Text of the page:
Seed moisture content and storage temperature are the two primary factors that can be practically controlled. Relationship among seed moisture and longevity is logarithmic and varies significantly among species. The major difference in the sensitivity of different species to moisture content appears to be correlated with seed oil content.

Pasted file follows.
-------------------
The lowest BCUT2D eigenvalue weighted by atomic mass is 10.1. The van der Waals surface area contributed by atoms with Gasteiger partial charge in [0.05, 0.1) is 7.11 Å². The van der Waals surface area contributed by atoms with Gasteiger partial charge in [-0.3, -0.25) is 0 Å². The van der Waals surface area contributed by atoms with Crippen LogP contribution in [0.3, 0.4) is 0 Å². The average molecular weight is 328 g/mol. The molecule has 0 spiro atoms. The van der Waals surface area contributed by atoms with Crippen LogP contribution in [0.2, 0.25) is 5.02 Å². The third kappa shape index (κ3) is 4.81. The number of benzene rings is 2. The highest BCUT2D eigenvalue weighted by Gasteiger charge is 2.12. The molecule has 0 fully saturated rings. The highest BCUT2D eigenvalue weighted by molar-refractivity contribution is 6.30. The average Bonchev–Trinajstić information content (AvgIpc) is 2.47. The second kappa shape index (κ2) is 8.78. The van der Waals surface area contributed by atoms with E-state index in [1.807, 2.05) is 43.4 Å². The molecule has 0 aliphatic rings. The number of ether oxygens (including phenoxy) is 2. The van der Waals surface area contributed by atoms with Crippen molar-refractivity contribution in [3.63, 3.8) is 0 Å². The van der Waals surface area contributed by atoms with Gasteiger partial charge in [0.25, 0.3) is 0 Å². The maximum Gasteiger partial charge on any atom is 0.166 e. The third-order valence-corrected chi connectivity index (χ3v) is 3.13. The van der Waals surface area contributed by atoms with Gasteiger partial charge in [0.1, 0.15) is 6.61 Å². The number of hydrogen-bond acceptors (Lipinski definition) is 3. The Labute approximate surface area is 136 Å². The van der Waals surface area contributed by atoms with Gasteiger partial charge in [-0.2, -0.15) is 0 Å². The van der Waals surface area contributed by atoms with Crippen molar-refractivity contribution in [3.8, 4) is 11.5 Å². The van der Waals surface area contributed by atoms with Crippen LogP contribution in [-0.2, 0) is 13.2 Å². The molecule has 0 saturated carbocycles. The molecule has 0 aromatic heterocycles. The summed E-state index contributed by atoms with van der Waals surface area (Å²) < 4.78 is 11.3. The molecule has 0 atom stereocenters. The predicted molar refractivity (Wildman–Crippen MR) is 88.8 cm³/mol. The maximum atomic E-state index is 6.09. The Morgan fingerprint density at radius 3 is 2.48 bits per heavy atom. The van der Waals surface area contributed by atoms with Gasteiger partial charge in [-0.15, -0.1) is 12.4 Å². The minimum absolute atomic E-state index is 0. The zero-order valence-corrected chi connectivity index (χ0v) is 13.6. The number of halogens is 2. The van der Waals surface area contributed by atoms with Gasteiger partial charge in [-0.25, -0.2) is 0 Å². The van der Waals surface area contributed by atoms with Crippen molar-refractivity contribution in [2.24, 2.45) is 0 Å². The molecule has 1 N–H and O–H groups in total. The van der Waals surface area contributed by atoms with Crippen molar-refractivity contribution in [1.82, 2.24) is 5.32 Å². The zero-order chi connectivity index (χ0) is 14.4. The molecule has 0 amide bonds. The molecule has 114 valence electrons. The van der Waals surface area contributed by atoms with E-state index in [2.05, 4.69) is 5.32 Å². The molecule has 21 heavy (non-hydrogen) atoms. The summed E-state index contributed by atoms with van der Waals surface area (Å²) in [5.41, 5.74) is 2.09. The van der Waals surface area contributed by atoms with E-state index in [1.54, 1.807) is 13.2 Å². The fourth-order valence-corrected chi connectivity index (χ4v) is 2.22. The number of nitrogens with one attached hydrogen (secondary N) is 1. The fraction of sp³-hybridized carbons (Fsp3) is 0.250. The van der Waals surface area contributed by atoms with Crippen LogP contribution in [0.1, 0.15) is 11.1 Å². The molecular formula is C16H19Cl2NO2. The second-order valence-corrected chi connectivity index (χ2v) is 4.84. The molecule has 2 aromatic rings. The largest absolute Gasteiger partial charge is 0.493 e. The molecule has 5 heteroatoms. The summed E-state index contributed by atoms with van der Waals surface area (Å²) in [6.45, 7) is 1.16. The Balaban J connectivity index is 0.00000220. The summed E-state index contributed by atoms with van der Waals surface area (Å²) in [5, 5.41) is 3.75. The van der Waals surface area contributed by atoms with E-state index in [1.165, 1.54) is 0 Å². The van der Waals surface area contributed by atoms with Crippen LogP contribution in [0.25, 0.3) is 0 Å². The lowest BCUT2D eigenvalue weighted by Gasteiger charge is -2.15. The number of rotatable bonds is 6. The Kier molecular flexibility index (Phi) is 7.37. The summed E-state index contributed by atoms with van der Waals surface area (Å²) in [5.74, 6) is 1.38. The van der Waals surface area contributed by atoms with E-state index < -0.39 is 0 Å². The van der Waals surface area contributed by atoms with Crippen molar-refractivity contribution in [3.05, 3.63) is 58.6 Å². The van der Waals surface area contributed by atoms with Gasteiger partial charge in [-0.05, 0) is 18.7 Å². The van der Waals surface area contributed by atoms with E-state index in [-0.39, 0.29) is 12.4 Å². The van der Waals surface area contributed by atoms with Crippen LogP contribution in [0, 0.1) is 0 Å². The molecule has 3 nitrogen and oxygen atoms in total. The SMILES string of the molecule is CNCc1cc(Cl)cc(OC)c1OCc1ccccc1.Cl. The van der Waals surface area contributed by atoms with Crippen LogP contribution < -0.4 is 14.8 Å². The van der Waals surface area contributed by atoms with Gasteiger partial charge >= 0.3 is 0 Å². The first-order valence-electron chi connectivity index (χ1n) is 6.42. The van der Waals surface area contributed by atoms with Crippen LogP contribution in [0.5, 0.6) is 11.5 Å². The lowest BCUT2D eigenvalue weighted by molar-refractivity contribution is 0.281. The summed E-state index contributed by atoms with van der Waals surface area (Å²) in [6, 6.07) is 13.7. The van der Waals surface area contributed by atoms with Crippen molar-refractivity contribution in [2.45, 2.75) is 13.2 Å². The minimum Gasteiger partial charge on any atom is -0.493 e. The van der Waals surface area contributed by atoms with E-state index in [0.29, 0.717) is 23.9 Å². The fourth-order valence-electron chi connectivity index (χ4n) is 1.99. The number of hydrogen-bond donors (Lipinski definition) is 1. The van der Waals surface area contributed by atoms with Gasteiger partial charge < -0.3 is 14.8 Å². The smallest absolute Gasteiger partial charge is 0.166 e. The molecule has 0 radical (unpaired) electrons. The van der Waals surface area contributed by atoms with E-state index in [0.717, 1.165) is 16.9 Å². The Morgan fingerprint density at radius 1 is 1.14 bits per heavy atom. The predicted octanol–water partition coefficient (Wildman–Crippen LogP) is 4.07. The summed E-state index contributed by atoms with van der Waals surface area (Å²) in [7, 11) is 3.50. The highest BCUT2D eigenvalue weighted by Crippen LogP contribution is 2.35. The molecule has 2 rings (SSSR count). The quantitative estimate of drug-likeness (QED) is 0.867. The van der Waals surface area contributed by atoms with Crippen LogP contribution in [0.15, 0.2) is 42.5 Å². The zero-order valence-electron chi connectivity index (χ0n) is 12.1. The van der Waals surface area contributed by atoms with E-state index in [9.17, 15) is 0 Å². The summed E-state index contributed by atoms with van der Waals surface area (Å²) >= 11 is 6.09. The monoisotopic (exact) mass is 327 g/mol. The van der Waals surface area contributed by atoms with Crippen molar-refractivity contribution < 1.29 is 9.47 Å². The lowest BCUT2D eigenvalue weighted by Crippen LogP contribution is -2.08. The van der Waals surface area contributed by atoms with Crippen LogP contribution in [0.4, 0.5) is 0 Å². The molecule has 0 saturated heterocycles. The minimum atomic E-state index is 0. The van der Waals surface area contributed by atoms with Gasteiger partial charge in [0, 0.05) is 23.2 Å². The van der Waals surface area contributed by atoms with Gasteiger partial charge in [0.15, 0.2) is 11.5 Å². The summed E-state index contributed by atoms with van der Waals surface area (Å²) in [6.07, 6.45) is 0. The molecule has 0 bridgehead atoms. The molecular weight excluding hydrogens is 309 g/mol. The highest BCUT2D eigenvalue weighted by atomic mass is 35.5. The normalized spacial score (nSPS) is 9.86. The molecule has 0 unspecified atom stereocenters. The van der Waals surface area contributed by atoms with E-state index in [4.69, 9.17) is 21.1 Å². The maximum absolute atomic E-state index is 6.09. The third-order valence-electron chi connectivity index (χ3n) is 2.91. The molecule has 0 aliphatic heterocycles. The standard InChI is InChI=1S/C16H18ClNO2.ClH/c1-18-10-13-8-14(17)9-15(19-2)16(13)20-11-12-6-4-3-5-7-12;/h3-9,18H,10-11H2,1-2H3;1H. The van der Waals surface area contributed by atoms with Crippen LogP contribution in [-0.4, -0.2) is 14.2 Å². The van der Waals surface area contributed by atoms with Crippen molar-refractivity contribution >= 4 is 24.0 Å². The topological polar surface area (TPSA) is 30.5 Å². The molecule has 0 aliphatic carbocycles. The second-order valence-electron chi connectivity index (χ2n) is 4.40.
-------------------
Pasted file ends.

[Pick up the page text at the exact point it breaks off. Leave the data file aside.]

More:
Different approaches are required to control seed deterioration and reduce routine maintenance process, such as monitoring and re-growing of deteriorated samples. The absolute storage life for each seed lot under genebank conditions will depend on its initial viability when the seeds are placed in genebank. To retain the viability at high levels, the seed samples should be dried in the field itself, even though this may often be impractical and difficult. In addition to drying it quickly, it is important to reduce the moisture content to a reasonably low level as small difference in moisture content can have large effects on longevity. The collections should be regularly despatched to less damaging conditions, such as controlled environment drying facility currently recommended by IBPGR. If too much time is spent between harvest and receipt at the seed bank, then loss of viability in the seed lot can be expected. In warm humid tropics, significant losses of viability can be expected relatively early. The increasing period between maturity and harvest will necessarily result in a greater accumulation of damage prior to harvest. Harvesting grain before it is ripe also reduces its longevity. The reduction in the initial viability will then be reflected in a reduced lifespan under constant storage conditions. Maximum longevity is achieved by harvesting as soon as possible after physiological maturity. Even minute drop in viability can have large effect on potential longevity. Seeds should be placed as soon as possible in a cool low humidity environment in order to further arrest viability loss till they are processed for final storage in genebank. The collector/potential donor must care for the following guidelines while sending the material to the genebank for storage: